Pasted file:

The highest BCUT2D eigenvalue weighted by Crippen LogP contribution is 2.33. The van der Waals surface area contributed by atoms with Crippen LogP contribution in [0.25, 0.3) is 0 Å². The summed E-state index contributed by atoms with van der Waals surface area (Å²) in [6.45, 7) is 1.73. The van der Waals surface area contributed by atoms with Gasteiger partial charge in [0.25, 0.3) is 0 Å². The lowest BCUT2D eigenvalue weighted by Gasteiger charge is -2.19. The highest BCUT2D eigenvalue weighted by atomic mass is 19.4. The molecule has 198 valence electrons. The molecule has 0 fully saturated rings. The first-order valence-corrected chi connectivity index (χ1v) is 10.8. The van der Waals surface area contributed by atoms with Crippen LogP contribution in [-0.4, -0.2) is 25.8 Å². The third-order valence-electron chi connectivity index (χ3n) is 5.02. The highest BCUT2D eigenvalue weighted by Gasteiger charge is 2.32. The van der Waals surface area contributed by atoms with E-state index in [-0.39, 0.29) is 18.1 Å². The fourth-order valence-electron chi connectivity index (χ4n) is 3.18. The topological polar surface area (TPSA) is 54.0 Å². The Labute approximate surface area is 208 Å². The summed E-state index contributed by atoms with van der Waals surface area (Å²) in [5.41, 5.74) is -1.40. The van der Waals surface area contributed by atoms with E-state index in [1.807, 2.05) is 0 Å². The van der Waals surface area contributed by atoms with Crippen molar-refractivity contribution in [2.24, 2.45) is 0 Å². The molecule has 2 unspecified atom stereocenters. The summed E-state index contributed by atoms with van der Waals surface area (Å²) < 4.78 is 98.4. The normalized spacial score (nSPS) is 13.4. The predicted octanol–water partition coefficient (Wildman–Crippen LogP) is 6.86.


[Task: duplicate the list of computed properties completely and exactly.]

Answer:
The highest BCUT2D eigenvalue weighted by Crippen LogP contribution is 2.33. The van der Waals surface area contributed by atoms with Crippen LogP contribution in [0.25, 0.3) is 0 Å². The summed E-state index contributed by atoms with van der Waals surface area (Å²) in [6.45, 7) is 1.73. The van der Waals surface area contributed by atoms with Gasteiger partial charge in [0.25, 0.3) is 0 Å². The lowest BCUT2D eigenvalue weighted by Gasteiger charge is -2.19. The highest BCUT2D eigenvalue weighted by atomic mass is 19.4. The molecule has 198 valence electrons. The molecule has 0 fully saturated rings. The first-order valence-corrected chi connectivity index (χ1v) is 10.8. The van der Waals surface area contributed by atoms with Crippen LogP contribution in [-0.4, -0.2) is 25.8 Å². The third-order valence-electron chi connectivity index (χ3n) is 5.02. The highest BCUT2D eigenvalue weighted by Gasteiger charge is 2.32. The van der Waals surface area contributed by atoms with E-state index in [-0.39, 0.29) is 18.1 Å². The fourth-order valence-electron chi connectivity index (χ4n) is 3.18. The topological polar surface area (TPSA) is 54.0 Å². The Labute approximate surface area is 208 Å². The summed E-state index contributed by atoms with van der Waals surface area (Å²) in [5.41, 5.74) is -1.40. The van der Waals surface area contributed by atoms with E-state index in [1.807, 2.05) is 0 Å². The van der Waals surface area contributed by atoms with Crippen molar-refractivity contribution in [2.24, 2.45) is 0 Å². The molecule has 2 unspecified atom stereocenters. The summed E-state index contributed by atoms with van der Waals surface area (Å²) < 4.78 is 98.4. The normalized spacial score (nSPS) is 13.4. The predicted octanol–water partition coefficient (Wildman–Crippen LogP) is 6.86.